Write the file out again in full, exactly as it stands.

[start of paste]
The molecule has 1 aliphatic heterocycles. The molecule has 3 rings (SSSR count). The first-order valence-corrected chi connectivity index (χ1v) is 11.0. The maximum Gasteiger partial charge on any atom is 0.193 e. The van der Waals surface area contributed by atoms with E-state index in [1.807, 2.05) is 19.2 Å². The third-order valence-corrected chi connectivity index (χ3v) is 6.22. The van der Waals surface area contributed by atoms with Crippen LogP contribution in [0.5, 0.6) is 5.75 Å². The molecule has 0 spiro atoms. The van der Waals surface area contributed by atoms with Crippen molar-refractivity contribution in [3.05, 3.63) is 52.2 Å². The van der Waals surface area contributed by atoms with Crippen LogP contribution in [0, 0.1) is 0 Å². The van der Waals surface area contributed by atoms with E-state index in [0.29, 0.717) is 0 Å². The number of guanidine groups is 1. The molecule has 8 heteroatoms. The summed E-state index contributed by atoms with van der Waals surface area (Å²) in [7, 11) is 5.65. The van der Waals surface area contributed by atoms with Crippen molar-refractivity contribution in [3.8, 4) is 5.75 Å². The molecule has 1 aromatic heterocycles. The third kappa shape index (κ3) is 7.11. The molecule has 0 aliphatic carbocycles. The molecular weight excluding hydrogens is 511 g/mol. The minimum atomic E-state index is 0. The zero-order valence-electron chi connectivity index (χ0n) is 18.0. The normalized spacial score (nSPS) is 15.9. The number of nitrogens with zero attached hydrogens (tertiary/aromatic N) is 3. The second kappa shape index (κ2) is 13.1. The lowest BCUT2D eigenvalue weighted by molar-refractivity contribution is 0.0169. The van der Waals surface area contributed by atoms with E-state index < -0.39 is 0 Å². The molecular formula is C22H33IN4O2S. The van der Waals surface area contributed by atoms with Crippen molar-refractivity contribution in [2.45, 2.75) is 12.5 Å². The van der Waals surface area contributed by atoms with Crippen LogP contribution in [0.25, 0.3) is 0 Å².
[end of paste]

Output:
The molecule has 1 aliphatic heterocycles. The molecule has 3 rings (SSSR count). The first-order valence-corrected chi connectivity index (χ1v) is 11.0. The maximum Gasteiger partial charge on any atom is 0.193 e. The van der Waals surface area contributed by atoms with E-state index in [1.807, 2.05) is 19.2 Å². The third-order valence-corrected chi connectivity index (χ3v) is 6.22. The van der Waals surface area contributed by atoms with Crippen LogP contribution in [0.5, 0.6) is 5.75 Å². The molecule has 0 spiro atoms. The van der Waals surface area contributed by atoms with Crippen molar-refractivity contribution in [3.05, 3.63) is 52.2 Å². The van der Waals surface area contributed by atoms with Crippen LogP contribution in [0, 0.1) is 0 Å². The van der Waals surface area contributed by atoms with E-state index in [0.29, 0.717) is 0 Å². The number of guanidine groups is 1. The molecule has 8 heteroatoms. The summed E-state index contributed by atoms with van der Waals surface area (Å²) in [7, 11) is 5.65. The van der Waals surface area contributed by atoms with Crippen molar-refractivity contribution in [3.8, 4) is 5.75 Å². The molecule has 1 aromatic heterocycles. The third kappa shape index (κ3) is 7.11. The molecule has 0 aliphatic carbocycles. The molecular weight excluding hydrogens is 511 g/mol. The minimum atomic E-state index is 0. The zero-order valence-electron chi connectivity index (χ0n) is 18.0. The normalized spacial score (nSPS) is 15.9. The number of nitrogens with zero attached hydrogens (tertiary/aromatic N) is 3. The second kappa shape index (κ2) is 13.1. The lowest BCUT2D eigenvalue weighted by molar-refractivity contribution is 0.0169. The van der Waals surface area contributed by atoms with E-state index < -0.39 is 0 Å². The molecular formula is C22H33IN4O2S. The van der Waals surface area contributed by atoms with Crippen molar-refractivity contribution in [2.45, 2.75) is 12.5 Å². The van der Waals surface area contributed by atoms with Crippen LogP contribution in [0.25, 0.3) is 0 Å².